Never has one point meant so much. As USC put the game away in the 4th quarter, the extra point kick still made a difference.

Pac-12 Networks via YouTube
Pac-12 Networks via YouTube

Sometimes you see this happen at a youth game or occasionally high school but rarely at this level. Jake Olson, blind since age 12 was given the opportunity to snap the ball for the PAT in University of Southern California's home opener against the Western Michigan University Broncos.

It is an awesome feeling, just something I've been working for, to get out there...It was exciting, it was fun, it was a moment we're all going to remember for a long time.

-USC long snapper Jake Olson

With only 3:13 left on the clock, USC scored a touchdown and had essentially put the game out of reach by a score of 31-48. Before the extra point try, the coaches conferred and Jake Olson strapped on his helmet and put his arm of the back of the holder Wyatt Schimdt and trotted out onto the field. Jake is the backup long snapper for the Trojans. Jake has been blind since age 12. Schmidt led him to the line of scrimmage and the referee lined Olson up over the ball and blew the whistle.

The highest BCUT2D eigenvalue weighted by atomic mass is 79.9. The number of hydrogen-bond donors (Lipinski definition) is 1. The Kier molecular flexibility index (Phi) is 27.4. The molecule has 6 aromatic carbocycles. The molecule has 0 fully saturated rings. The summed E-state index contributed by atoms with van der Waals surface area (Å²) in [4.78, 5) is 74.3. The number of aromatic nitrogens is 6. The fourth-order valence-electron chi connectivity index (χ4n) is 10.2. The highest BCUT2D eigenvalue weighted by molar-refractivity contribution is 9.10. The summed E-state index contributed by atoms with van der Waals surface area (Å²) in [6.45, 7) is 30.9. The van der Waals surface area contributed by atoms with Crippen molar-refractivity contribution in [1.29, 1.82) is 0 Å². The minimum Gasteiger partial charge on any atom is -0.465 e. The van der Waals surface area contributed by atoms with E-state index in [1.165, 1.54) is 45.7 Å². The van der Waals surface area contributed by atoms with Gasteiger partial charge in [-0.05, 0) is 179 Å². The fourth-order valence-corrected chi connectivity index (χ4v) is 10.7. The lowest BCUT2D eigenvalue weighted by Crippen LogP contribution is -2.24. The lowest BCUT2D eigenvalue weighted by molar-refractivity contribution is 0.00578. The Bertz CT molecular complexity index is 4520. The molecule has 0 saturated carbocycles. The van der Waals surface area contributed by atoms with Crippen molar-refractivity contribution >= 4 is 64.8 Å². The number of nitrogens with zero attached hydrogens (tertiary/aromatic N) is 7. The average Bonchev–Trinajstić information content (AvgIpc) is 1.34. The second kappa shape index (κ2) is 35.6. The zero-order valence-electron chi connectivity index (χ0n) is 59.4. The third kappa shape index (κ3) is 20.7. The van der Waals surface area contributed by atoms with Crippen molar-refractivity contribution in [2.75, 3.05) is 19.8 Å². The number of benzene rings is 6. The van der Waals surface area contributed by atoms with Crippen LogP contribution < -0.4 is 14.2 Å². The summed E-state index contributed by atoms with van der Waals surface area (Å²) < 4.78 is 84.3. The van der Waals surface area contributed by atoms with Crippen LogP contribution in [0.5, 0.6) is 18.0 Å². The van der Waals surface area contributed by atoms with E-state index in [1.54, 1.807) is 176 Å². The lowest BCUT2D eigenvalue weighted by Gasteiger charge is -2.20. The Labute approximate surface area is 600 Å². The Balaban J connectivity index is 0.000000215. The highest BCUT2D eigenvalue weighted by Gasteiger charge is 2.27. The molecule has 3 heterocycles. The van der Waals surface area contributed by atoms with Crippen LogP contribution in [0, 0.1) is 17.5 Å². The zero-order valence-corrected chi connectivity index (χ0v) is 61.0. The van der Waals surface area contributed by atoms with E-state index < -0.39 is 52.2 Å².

Never has one point meant so much.

It's something I really want people to look at to be inspired. We live in a world, in a society that, you know, that seems to want to tell people what they can and cannot do a lot of times and so, I preach that 'It's up to you, The only thing that can stop you is you.'

-Jake Olson

Click play on the video below to see the exhilarating play and the uplifting post-game interview with Olson and Schmidt.

Western Michigan University may have lost the game but they showed a lot of heart hanging with the heavily favored USC Trojans for much of the game and definitely showed class on this 1 point play that meant so much more.

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